Frank Sinatra’s Most Shocking Scandals!
Frank Sinatra was born on December 12, 1915 — and his voice is still alive on the radio, in people's homes, and in Italian restaurants all over the world. The star of stage, screen, television and radio left behind an amazing legacy and plenty of amazing stories. The National ENQUIRER had the scoop on most of them, too, with fabulous Frank always providing amazing stories of showbiz excess. He passed away on May 14, 1998, at the age of 82 — but The ENQUIRER's exclusives on Frank's wild tales live on...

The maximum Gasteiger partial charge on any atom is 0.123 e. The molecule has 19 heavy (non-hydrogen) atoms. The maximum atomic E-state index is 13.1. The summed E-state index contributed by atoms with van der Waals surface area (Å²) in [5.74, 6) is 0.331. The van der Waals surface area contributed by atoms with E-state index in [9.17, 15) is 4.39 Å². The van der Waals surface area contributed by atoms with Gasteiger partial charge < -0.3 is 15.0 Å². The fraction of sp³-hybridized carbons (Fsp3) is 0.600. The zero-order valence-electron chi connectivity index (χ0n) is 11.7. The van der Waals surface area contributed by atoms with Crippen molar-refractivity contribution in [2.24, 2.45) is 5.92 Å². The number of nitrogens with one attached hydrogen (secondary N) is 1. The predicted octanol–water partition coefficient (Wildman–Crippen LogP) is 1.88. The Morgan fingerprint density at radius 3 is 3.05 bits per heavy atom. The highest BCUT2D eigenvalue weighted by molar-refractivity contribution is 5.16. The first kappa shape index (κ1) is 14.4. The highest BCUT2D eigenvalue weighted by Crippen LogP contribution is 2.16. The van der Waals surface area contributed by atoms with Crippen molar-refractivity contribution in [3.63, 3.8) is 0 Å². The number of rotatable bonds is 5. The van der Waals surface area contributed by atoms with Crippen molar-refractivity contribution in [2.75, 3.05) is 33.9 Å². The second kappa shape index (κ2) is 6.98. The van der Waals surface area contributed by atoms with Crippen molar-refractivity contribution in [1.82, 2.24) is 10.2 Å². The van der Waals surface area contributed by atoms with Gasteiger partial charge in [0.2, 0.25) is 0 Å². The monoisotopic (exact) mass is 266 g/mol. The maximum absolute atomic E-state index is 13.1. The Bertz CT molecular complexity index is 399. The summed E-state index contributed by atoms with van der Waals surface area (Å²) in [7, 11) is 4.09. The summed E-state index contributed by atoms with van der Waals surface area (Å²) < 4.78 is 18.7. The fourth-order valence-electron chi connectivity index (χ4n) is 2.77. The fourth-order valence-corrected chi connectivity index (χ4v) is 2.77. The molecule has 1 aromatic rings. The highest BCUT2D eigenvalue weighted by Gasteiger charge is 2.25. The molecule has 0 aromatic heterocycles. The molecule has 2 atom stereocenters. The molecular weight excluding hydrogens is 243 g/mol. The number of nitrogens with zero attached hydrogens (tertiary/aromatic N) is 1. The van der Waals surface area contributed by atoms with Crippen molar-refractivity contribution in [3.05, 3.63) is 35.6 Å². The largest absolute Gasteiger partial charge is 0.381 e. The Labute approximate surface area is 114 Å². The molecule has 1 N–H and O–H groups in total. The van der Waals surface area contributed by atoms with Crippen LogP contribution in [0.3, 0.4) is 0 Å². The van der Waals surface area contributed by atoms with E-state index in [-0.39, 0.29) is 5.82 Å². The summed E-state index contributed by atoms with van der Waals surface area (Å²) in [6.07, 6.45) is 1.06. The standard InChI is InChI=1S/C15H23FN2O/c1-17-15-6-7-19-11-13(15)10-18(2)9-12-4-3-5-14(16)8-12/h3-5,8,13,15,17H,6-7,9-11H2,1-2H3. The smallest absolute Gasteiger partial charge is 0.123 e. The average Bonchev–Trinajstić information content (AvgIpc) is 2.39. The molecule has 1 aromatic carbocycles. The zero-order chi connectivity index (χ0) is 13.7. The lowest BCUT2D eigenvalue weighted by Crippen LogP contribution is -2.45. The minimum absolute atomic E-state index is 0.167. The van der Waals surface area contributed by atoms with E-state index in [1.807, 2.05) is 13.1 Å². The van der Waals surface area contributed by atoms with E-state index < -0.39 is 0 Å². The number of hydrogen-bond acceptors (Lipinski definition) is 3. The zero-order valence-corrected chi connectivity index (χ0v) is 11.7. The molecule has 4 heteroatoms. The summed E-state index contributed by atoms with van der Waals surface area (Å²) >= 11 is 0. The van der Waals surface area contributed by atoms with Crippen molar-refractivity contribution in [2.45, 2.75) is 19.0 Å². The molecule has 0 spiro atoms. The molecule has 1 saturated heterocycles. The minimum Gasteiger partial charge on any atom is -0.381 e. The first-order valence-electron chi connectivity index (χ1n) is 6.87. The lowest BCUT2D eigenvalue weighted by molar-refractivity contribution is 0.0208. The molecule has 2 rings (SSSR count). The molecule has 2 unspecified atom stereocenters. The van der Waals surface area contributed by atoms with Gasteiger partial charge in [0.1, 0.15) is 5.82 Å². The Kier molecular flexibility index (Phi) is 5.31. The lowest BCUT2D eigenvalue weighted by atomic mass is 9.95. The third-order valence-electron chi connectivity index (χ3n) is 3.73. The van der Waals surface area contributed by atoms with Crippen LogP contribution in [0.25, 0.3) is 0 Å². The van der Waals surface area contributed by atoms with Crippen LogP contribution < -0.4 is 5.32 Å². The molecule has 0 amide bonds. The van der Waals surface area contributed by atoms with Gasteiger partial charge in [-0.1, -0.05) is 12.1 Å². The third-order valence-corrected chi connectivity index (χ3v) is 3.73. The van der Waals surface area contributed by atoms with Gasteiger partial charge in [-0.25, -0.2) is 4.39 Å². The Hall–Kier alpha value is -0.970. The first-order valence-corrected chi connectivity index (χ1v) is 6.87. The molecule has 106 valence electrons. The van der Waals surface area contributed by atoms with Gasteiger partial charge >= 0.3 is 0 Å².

Frank Sinatra may have loved Don Rickles — who famously cracked: "Make yourself at home, Frank. Hit somebody!" — but he had powerful pals who didn't like other comics cracking wise. Jackie Mason learned that the hard way, as revealed in The ENQUIRER! Jackie, a former rabbi, was in his suite at Las Vegas' Aladdin Hotel when the telephone rang. A man with a threatening rasp said: "You wanta keep on breathin', you lay off the Sinatra cracks!" Jackie was mostly baffled, since his Sinatra jokes weren't any more insulting than his gags about celebrities like Bing Crosby and Alfred Hitchcock. A few nights later, though, Jackie got the message. The ENQUIRER revealed how Jackie had his evening room service interrupted by gunshots — as he returned to his bedroom to find three neat bullet holes in his window.